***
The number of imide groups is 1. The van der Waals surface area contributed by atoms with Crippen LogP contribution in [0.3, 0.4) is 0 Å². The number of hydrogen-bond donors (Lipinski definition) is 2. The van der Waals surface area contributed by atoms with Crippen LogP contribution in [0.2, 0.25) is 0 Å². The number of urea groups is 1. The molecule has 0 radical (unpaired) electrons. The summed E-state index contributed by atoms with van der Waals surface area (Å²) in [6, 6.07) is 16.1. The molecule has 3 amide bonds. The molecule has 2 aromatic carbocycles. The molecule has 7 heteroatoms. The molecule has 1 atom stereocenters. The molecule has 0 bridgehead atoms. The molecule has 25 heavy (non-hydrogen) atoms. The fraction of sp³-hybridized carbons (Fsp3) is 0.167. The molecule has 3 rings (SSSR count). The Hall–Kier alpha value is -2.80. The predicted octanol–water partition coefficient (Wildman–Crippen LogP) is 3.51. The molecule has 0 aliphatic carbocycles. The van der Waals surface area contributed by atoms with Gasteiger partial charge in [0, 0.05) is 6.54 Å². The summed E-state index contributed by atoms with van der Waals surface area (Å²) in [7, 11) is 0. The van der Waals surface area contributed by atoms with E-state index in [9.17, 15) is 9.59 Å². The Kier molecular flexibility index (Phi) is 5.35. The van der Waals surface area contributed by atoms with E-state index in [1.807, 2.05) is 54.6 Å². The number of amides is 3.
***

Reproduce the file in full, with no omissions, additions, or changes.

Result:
The number of imide groups is 1. The van der Waals surface area contributed by atoms with Crippen LogP contribution in [0.3, 0.4) is 0 Å². The number of hydrogen-bond donors (Lipinski definition) is 2. The van der Waals surface area contributed by atoms with Crippen LogP contribution in [0.2, 0.25) is 0 Å². The number of urea groups is 1. The molecule has 0 radical (unpaired) electrons. The summed E-state index contributed by atoms with van der Waals surface area (Å²) in [6, 6.07) is 16.1. The molecule has 3 amide bonds. The molecule has 2 aromatic carbocycles. The molecule has 7 heteroatoms. The molecule has 1 atom stereocenters. The molecule has 0 bridgehead atoms. The molecule has 25 heavy (non-hydrogen) atoms. The fraction of sp³-hybridized carbons (Fsp3) is 0.167. The molecule has 3 rings (SSSR count). The Hall–Kier alpha value is -2.80. The predicted octanol–water partition coefficient (Wildman–Crippen LogP) is 3.51. The molecule has 0 aliphatic carbocycles. The van der Waals surface area contributed by atoms with Gasteiger partial charge in [0, 0.05) is 6.54 Å². The summed E-state index contributed by atoms with van der Waals surface area (Å²) in [7, 11) is 0. The van der Waals surface area contributed by atoms with E-state index in [9.17, 15) is 9.59 Å². The Kier molecular flexibility index (Phi) is 5.35. The van der Waals surface area contributed by atoms with E-state index in [1.807, 2.05) is 54.6 Å². The number of amides is 3.